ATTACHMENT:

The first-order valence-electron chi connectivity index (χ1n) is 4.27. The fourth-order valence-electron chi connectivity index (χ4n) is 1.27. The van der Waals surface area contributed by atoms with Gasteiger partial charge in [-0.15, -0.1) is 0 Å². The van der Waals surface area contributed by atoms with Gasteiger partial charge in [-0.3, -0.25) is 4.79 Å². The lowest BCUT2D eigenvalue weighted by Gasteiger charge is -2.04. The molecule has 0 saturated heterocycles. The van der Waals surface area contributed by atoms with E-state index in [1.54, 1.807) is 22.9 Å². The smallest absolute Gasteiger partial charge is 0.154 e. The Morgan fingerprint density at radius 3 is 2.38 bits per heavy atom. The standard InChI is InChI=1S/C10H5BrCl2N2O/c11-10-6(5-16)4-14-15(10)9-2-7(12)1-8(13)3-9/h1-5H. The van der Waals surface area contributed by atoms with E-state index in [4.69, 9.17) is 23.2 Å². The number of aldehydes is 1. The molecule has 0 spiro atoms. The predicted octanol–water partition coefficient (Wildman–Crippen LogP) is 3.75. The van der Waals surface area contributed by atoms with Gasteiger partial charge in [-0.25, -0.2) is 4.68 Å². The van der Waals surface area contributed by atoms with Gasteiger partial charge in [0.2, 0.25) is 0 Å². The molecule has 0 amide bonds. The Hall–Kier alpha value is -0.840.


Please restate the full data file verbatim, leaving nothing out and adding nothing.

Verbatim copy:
The first-order valence-electron chi connectivity index (χ1n) is 4.27. The fourth-order valence-electron chi connectivity index (χ4n) is 1.27. The van der Waals surface area contributed by atoms with Gasteiger partial charge in [-0.15, -0.1) is 0 Å². The van der Waals surface area contributed by atoms with Gasteiger partial charge in [-0.3, -0.25) is 4.79 Å². The lowest BCUT2D eigenvalue weighted by Gasteiger charge is -2.04. The molecule has 0 saturated heterocycles. The van der Waals surface area contributed by atoms with E-state index in [1.54, 1.807) is 22.9 Å². The smallest absolute Gasteiger partial charge is 0.154 e. The Morgan fingerprint density at radius 3 is 2.38 bits per heavy atom. The standard InChI is InChI=1S/C10H5BrCl2N2O/c11-10-6(5-16)4-14-15(10)9-2-7(12)1-8(13)3-9/h1-5H. The van der Waals surface area contributed by atoms with E-state index in [4.69, 9.17) is 23.2 Å². The number of aldehydes is 1. The molecule has 0 spiro atoms. The predicted octanol–water partition coefficient (Wildman–Crippen LogP) is 3.75. The van der Waals surface area contributed by atoms with Gasteiger partial charge in [-0.25, -0.2) is 4.68 Å². The van der Waals surface area contributed by atoms with Gasteiger partial charge in [0.2, 0.25) is 0 Å². The molecule has 0 amide bonds. The Hall–Kier alpha value is -0.840.